Add new comment

A brief response to your reply, for which again thanks.

The Son of Man will come before some of those standing here taste death

I take your point that “observation doesn’t broaden the scope of the judgment very much.” However, Jesus is talking to Jews within Israel, so it seems natural that he should speak about their future in particular. The overriding point is that he expected an imminent fulfilment of his words, associated with the ”the son of man coming in his kingdom”. Stark argues that Jesus was wrong in predicting this event to occur in the time-frame given. If he was not wrong, then the temple destruction becomes the main visible focus of the fulfilment, as argued by Wright and in a slightly different way by yourself. It’s difficult to see how this can be a direct fulfilment of Jesus’s words here.

The darkening of the heavens

I think Stark is using the darkening of the heavens in other OT prophecies to show that the language accompanied the downfall of great powers, which were traditionally Israel’s enemies, and certainly represented enmity in their worship of false gods. In the same way, the darkening of the heavens in the Isaiah passages, Isaiah 13:10 in particular, shows the coming defeat of the great power, he argues, in the Matthew 24 prediction — in this case Rome. Further allusions (Mattathias and his brothers fleeing to the mountains to regroup) suggest this will take place in Israel.

But don’t worry — I’m not buying this! It goes far beyond anything said in Matthew 24 — or Acts 2:17-21.

The coming of the Son of man

There certainly was a tradition of a warrior messiah in the Intertestamental Writings, and an interpretation of Daniel’s son of man in this way. It’s probably with this tradition in the background that Stark assumes the idea of a warrior messiah, but he doesn’t pursue the sources.

Point 1. 

Doesn’t the existence of another prophet predicting the destruction of the temple diminish the uniqueness of Jesus’s prophecy on which the fulfilment of the “coming of the son of man” is said to rest? The temple destruction is the only visible evidence provided for “coming of the son of man” fulfilment, according to the arguments, and as far as I can see.

Point 2.

In the Matthew/Mark predictions, there is a sequence of events. Stark argues that the destruction of the temple takes place before “the coming of the son of man”. This is central to his criticism of Wright. The time-break is taken from “Immediately after” — Matthew 24:29, and “in those days, following that distress” — Mark 13:14.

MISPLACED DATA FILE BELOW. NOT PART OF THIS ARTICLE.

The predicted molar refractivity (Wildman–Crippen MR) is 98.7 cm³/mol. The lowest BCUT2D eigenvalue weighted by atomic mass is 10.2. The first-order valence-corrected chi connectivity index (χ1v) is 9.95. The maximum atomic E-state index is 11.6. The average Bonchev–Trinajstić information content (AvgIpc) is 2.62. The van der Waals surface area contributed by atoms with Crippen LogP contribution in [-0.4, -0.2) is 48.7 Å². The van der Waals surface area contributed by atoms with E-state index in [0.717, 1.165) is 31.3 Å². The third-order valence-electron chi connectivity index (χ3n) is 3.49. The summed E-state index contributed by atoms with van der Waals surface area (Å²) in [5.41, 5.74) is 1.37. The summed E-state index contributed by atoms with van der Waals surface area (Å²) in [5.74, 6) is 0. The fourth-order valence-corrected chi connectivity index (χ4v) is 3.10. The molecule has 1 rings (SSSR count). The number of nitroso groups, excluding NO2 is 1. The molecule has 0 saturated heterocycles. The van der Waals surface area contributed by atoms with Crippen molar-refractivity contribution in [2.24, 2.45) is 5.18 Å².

Point 3.

I was just pointing out that the difference in the object of “mourning” in the Zechariah and Matthew prophecies suggests that they are not connected. and the one doesn’t reinforce the other. 

Is this a metaphor I see before me?

“The point is not redundant. I resolve Stark’s ambivalence.” - Could you explain how you have done this?

“I don’t know what you are referring to: “A good reason to take the coming of the Son of Man more literally is that Daniel’s vision led some to think that it was or would be a literal occurrence.” ” — This refers again to the belief of some in the Intertestamental Writings in a warrior messiah in the Daniel 7:13-14 prophecy.

Judgment of sheep and goats — again, the scenario for fulfilment you describe does not fit historical events, unless you mean 300 years later. The criteria for reward/punishment are those if Jesus had been expecting an imminent “coming of the son of man”/final judgment. Both are conflated in the parable/prophecy. So there is an alternative to the argument for a prediction whose only visible sign was the destruction of the temple — which is problematic. The alternative also means that Jesus got the timing wrong. His apocalyptic mindset, which he shared with his contemporaries (or at least may of them), limited his field of vision. This is how I understand Stark.

The content of this field is kept private and will not be shown publicly.